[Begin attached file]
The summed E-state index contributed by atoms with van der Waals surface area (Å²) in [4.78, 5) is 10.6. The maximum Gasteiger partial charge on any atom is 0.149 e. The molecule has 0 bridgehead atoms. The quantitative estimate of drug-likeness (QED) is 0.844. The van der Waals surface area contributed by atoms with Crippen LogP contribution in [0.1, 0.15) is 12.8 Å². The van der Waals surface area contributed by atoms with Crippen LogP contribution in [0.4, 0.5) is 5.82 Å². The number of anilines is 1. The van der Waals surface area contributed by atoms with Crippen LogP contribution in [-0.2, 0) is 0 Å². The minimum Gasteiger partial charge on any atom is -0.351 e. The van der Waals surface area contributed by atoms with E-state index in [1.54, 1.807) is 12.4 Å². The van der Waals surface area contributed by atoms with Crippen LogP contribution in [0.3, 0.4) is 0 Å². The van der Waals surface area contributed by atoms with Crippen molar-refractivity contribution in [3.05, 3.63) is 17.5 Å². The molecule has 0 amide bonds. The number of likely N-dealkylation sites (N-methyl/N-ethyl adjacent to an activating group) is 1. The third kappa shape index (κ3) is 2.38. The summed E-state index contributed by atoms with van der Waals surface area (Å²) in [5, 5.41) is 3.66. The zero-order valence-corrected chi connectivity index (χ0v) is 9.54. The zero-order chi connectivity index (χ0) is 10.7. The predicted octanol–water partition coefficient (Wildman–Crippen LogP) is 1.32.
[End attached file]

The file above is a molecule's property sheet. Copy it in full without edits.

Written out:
The summed E-state index contributed by atoms with van der Waals surface area (Å²) in [4.78, 5) is 10.6. The maximum Gasteiger partial charge on any atom is 0.149 e. The molecule has 0 bridgehead atoms. The quantitative estimate of drug-likeness (QED) is 0.844. The van der Waals surface area contributed by atoms with Crippen LogP contribution in [0.1, 0.15) is 12.8 Å². The van der Waals surface area contributed by atoms with Crippen LogP contribution in [0.4, 0.5) is 5.82 Å². The number of anilines is 1. The van der Waals surface area contributed by atoms with Crippen LogP contribution in [-0.2, 0) is 0 Å². The minimum Gasteiger partial charge on any atom is -0.351 e. The van der Waals surface area contributed by atoms with E-state index in [1.54, 1.807) is 12.4 Å². The van der Waals surface area contributed by atoms with Crippen LogP contribution in [0.3, 0.4) is 0 Å². The van der Waals surface area contributed by atoms with Crippen molar-refractivity contribution in [3.05, 3.63) is 17.5 Å². The molecule has 0 amide bonds. The number of likely N-dealkylation sites (N-methyl/N-ethyl adjacent to an activating group) is 1. The third kappa shape index (κ3) is 2.38. The summed E-state index contributed by atoms with van der Waals surface area (Å²) in [5, 5.41) is 3.66. The zero-order valence-corrected chi connectivity index (χ0v) is 9.54. The zero-order chi connectivity index (χ0) is 10.7. The predicted octanol–water partition coefficient (Wildman–Crippen LogP) is 1.32.